Blackwater Founder Forms Secret Army for UAE

$529M force for special operations, suppressing revolt
By Mark Russell,  Newser Staff
Posted May 15, 2011 5:55 AM CDT
FILE - In a July, 21, 2008 file photo, Erik Prince, founder and CEO of Blackwater Worldwide is seen at Blackwater's offices in Moyock, N.C. Prince, the controversial U.S. businessman whose company Blackwater...   (AP Photo/Gerry Broome, File)
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(Newser) – At a military complex amid the sands of the United Arab Emirates, Blackwater founder Erik Prince has set up a hundreds-member-strong, $529-million private army designed to suppress internal revolts, protect high-rises and oil infrastructure from terrorist attack, and conduct special operations both in and out of the UAE, reports the New York Times. This private militia, housed in a base about 20 miles from Abu Dhabi, features soldiers from Colombia, South Africa, and other countries, and retired American, British, German, and French soldiers as instructors—but it also has a strict no-Muslim rule, as Prince reportedly believes Muslims cannot be trusted to kill other Muslims.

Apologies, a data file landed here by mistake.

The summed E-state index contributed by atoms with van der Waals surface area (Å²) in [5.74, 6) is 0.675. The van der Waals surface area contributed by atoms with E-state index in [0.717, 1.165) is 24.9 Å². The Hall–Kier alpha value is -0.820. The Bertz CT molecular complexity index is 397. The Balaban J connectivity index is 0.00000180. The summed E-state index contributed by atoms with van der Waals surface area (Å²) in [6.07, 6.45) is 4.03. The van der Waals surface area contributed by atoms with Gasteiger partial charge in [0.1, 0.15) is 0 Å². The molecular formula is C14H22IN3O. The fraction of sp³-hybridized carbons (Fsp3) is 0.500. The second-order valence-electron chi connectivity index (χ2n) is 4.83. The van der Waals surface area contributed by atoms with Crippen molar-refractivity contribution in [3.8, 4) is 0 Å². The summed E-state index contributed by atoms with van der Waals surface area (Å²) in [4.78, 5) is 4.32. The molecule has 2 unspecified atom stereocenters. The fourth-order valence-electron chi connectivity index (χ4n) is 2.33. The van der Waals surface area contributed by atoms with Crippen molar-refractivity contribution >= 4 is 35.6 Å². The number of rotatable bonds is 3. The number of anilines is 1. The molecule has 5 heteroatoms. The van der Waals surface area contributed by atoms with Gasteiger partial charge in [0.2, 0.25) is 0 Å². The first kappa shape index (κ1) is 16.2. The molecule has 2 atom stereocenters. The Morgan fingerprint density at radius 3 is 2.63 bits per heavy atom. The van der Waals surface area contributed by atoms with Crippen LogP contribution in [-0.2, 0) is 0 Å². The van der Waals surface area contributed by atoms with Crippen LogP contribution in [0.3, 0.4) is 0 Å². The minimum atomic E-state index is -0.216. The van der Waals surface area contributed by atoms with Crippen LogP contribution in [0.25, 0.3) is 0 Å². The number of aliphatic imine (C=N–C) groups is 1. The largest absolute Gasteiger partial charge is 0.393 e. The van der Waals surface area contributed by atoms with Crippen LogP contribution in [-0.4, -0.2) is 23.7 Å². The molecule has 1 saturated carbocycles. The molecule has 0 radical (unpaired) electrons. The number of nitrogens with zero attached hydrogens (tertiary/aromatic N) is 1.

Prince's name rarely appears on documents associated with his new company, and he is referred to by the code name "Kingfish." But the Times spoke with five sources who confirmed his pivotal role. The crown prince of Abu Dhabi reportedly hired Prince to assemble the 800-member battalion (a number that his since been reduced to 580), which costs $9 million a month to run. Although some analysts consider the private military force to be potentially destabilizing, and say any Americans training the troops could be breaking federal law, it has some support in Washington, as the UAE is a US ally and fiercely hostile to Iran. “The gulf countries, and the UAE in particular, don’t have a lot of military experience. It would make sense if they looked outside their borders for help,” said an Obama administration official. One Colombian mercenary who arrived in the UAE last summer and has since left the group describes 5am wakeups, luxuries (a chef hired from Colombia to make traditional soups), and secrecy. “We were only allowed outside for our morning jog, and all we could see was sand everywhere.” Click to read the piece in its entirety.

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